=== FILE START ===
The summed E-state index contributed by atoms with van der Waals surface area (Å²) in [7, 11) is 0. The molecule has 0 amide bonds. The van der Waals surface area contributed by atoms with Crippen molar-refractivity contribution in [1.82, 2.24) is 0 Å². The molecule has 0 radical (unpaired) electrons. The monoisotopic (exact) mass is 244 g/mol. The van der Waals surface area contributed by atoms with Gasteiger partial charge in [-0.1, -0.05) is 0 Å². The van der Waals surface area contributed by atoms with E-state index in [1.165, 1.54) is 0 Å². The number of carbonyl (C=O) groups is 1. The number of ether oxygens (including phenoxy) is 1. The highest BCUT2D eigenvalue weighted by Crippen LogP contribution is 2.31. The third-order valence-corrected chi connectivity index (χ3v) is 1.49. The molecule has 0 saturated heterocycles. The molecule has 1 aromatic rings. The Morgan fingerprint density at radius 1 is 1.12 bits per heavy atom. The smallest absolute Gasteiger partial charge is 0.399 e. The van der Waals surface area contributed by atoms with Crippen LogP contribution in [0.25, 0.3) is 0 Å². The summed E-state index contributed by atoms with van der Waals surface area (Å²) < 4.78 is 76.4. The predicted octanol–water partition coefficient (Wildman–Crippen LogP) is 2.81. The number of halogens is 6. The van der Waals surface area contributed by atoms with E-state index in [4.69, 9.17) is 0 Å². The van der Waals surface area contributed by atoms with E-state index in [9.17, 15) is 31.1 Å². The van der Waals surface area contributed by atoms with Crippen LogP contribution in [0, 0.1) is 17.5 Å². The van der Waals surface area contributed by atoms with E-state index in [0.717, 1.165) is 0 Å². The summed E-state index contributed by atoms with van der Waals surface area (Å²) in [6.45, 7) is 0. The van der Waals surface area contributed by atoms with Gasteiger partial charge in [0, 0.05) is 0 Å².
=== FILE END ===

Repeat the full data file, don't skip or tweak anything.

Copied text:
The summed E-state index contributed by atoms with van der Waals surface area (Å²) in [7, 11) is 0. The molecule has 0 amide bonds. The van der Waals surface area contributed by atoms with Crippen molar-refractivity contribution in [1.82, 2.24) is 0 Å². The molecule has 0 radical (unpaired) electrons. The monoisotopic (exact) mass is 244 g/mol. The van der Waals surface area contributed by atoms with Gasteiger partial charge in [-0.1, -0.05) is 0 Å². The van der Waals surface area contributed by atoms with E-state index in [1.165, 1.54) is 0 Å². The number of carbonyl (C=O) groups is 1. The number of ether oxygens (including phenoxy) is 1. The highest BCUT2D eigenvalue weighted by Crippen LogP contribution is 2.31. The third-order valence-corrected chi connectivity index (χ3v) is 1.49. The molecule has 0 saturated heterocycles. The molecule has 1 aromatic rings. The Morgan fingerprint density at radius 1 is 1.12 bits per heavy atom. The smallest absolute Gasteiger partial charge is 0.399 e. The van der Waals surface area contributed by atoms with Crippen LogP contribution in [0.25, 0.3) is 0 Å². The summed E-state index contributed by atoms with van der Waals surface area (Å²) < 4.78 is 76.4. The predicted octanol–water partition coefficient (Wildman–Crippen LogP) is 2.81. The number of halogens is 6. The van der Waals surface area contributed by atoms with E-state index in [4.69, 9.17) is 0 Å². The van der Waals surface area contributed by atoms with E-state index in [9.17, 15) is 31.1 Å². The van der Waals surface area contributed by atoms with Crippen LogP contribution in [0, 0.1) is 17.5 Å². The van der Waals surface area contributed by atoms with E-state index in [0.717, 1.165) is 0 Å². The summed E-state index contributed by atoms with van der Waals surface area (Å²) in [6.45, 7) is 0. The van der Waals surface area contributed by atoms with Gasteiger partial charge in [0, 0.05) is 0 Å².